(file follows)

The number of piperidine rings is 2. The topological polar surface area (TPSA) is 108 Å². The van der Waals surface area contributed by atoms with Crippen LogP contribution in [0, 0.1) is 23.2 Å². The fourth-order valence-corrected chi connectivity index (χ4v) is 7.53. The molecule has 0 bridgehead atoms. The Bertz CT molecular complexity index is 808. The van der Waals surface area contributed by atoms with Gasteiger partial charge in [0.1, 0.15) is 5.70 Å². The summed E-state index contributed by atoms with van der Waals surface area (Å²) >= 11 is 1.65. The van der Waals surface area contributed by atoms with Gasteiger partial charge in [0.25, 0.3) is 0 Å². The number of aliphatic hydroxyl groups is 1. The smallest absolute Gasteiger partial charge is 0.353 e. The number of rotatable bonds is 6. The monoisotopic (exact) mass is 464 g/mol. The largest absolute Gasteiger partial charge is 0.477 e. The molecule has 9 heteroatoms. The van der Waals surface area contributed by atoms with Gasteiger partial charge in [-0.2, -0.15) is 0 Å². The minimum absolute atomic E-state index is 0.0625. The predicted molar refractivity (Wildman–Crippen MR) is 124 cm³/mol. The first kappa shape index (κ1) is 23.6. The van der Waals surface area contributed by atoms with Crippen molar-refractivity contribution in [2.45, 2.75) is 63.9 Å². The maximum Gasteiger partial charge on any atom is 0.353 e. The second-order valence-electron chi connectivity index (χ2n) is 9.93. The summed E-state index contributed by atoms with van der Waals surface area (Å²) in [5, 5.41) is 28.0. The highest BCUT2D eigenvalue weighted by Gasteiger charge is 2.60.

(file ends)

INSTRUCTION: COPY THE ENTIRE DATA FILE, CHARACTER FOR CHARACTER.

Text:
The number of piperidine rings is 2. The topological polar surface area (TPSA) is 108 Å². The van der Waals surface area contributed by atoms with Crippen LogP contribution in [0, 0.1) is 23.2 Å². The fourth-order valence-corrected chi connectivity index (χ4v) is 7.53. The molecule has 0 bridgehead atoms. The Bertz CT molecular complexity index is 808. The van der Waals surface area contributed by atoms with Gasteiger partial charge in [0.1, 0.15) is 5.70 Å². The summed E-state index contributed by atoms with van der Waals surface area (Å²) >= 11 is 1.65. The van der Waals surface area contributed by atoms with Gasteiger partial charge in [0.25, 0.3) is 0 Å². The number of aliphatic hydroxyl groups is 1. The smallest absolute Gasteiger partial charge is 0.353 e. The number of rotatable bonds is 6. The monoisotopic (exact) mass is 464 g/mol. The largest absolute Gasteiger partial charge is 0.477 e. The molecule has 9 heteroatoms. The van der Waals surface area contributed by atoms with Gasteiger partial charge in [-0.2, -0.15) is 0 Å². The minimum absolute atomic E-state index is 0.0625. The predicted molar refractivity (Wildman–Crippen MR) is 124 cm³/mol. The first kappa shape index (κ1) is 23.6. The van der Waals surface area contributed by atoms with Crippen molar-refractivity contribution in [2.45, 2.75) is 63.9 Å². The maximum Gasteiger partial charge on any atom is 0.353 e. The second-order valence-electron chi connectivity index (χ2n) is 9.93. The summed E-state index contributed by atoms with van der Waals surface area (Å²) in [5, 5.41) is 28.0. The highest BCUT2D eigenvalue weighted by Gasteiger charge is 2.60.